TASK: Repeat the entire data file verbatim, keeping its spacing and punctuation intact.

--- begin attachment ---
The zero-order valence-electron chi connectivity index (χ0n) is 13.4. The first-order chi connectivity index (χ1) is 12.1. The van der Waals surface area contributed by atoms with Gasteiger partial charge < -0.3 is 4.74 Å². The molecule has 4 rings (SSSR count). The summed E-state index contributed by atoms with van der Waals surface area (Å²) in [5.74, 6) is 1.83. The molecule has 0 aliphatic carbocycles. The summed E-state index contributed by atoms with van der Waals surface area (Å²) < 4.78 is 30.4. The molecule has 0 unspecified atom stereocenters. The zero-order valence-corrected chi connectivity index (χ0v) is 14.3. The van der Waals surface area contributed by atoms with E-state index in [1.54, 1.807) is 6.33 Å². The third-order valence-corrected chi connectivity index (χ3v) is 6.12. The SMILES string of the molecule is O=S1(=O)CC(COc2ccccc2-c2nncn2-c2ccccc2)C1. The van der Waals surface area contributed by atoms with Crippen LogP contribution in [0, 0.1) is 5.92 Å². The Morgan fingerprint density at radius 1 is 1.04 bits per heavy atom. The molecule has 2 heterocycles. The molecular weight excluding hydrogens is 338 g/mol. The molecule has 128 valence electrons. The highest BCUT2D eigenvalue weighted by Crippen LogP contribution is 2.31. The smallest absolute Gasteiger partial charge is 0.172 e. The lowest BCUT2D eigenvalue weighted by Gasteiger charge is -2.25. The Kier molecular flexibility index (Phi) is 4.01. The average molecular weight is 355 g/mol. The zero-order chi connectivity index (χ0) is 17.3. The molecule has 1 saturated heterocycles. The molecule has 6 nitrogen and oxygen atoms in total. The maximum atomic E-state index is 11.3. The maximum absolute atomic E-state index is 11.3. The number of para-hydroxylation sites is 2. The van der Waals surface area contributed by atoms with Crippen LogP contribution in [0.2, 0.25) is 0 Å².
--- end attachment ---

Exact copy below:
The zero-order valence-electron chi connectivity index (χ0n) is 13.4. The first-order chi connectivity index (χ1) is 12.1. The van der Waals surface area contributed by atoms with Gasteiger partial charge < -0.3 is 4.74 Å². The molecule has 4 rings (SSSR count). The summed E-state index contributed by atoms with van der Waals surface area (Å²) in [5.74, 6) is 1.83. The molecule has 0 aliphatic carbocycles. The summed E-state index contributed by atoms with van der Waals surface area (Å²) < 4.78 is 30.4. The molecule has 0 unspecified atom stereocenters. The zero-order valence-corrected chi connectivity index (χ0v) is 14.3. The van der Waals surface area contributed by atoms with E-state index in [1.54, 1.807) is 6.33 Å². The third-order valence-corrected chi connectivity index (χ3v) is 6.12. The SMILES string of the molecule is O=S1(=O)CC(COc2ccccc2-c2nncn2-c2ccccc2)C1. The van der Waals surface area contributed by atoms with Crippen LogP contribution in [0, 0.1) is 5.92 Å². The Morgan fingerprint density at radius 1 is 1.04 bits per heavy atom. The molecule has 2 heterocycles. The molecular weight excluding hydrogens is 338 g/mol. The molecule has 128 valence electrons. The highest BCUT2D eigenvalue weighted by Crippen LogP contribution is 2.31. The smallest absolute Gasteiger partial charge is 0.172 e. The lowest BCUT2D eigenvalue weighted by Gasteiger charge is -2.25. The Kier molecular flexibility index (Phi) is 4.01. The average molecular weight is 355 g/mol. The zero-order chi connectivity index (χ0) is 17.3. The molecule has 1 saturated heterocycles. The molecule has 6 nitrogen and oxygen atoms in total. The maximum atomic E-state index is 11.3. The maximum absolute atomic E-state index is 11.3. The number of para-hydroxylation sites is 2. The van der Waals surface area contributed by atoms with Crippen LogP contribution in [0.2, 0.25) is 0 Å².